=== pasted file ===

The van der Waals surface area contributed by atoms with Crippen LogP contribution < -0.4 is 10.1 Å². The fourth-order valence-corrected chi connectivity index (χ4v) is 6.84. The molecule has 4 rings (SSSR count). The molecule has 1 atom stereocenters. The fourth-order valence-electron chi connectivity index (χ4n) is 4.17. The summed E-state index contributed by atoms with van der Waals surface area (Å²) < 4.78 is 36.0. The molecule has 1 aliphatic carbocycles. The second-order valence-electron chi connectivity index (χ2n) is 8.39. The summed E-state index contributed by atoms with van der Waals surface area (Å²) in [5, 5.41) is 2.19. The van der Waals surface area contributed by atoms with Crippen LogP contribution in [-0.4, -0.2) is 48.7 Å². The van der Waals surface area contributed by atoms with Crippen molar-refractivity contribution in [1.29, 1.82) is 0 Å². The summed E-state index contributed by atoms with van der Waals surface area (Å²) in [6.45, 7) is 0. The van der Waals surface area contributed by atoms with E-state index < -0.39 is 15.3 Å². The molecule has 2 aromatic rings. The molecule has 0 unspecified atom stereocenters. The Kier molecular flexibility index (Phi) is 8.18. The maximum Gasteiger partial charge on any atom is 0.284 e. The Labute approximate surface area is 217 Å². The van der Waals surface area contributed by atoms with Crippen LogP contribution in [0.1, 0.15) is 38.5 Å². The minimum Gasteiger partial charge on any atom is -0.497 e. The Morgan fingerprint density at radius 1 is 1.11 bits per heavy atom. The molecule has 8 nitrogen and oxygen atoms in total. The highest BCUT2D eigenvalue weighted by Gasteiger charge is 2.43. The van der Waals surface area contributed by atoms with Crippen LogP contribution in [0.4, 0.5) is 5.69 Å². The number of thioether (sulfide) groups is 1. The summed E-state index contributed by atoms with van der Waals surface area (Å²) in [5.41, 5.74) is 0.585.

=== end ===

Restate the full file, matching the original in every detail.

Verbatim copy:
The van der Waals surface area contributed by atoms with Crippen LogP contribution < -0.4 is 10.1 Å². The fourth-order valence-corrected chi connectivity index (χ4v) is 6.84. The molecule has 4 rings (SSSR count). The molecule has 1 atom stereocenters. The fourth-order valence-electron chi connectivity index (χ4n) is 4.17. The summed E-state index contributed by atoms with van der Waals surface area (Å²) < 4.78 is 36.0. The molecule has 1 aliphatic carbocycles. The second-order valence-electron chi connectivity index (χ2n) is 8.39. The summed E-state index contributed by atoms with van der Waals surface area (Å²) in [5, 5.41) is 2.19. The van der Waals surface area contributed by atoms with Crippen LogP contribution in [-0.4, -0.2) is 48.7 Å². The van der Waals surface area contributed by atoms with Crippen molar-refractivity contribution in [1.29, 1.82) is 0 Å². The summed E-state index contributed by atoms with van der Waals surface area (Å²) in [6.45, 7) is 0. The van der Waals surface area contributed by atoms with E-state index < -0.39 is 15.3 Å². The molecule has 2 aromatic rings. The molecule has 0 unspecified atom stereocenters. The Kier molecular flexibility index (Phi) is 8.18. The maximum Gasteiger partial charge on any atom is 0.284 e. The Labute approximate surface area is 217 Å². The van der Waals surface area contributed by atoms with Crippen LogP contribution in [0.1, 0.15) is 38.5 Å². The minimum Gasteiger partial charge on any atom is -0.497 e. The Morgan fingerprint density at radius 1 is 1.11 bits per heavy atom. The molecule has 8 nitrogen and oxygen atoms in total. The highest BCUT2D eigenvalue weighted by Gasteiger charge is 2.43. The van der Waals surface area contributed by atoms with Crippen LogP contribution in [0.4, 0.5) is 5.69 Å². The number of thioether (sulfide) groups is 1. The summed E-state index contributed by atoms with van der Waals surface area (Å²) in [5.41, 5.74) is 0.585.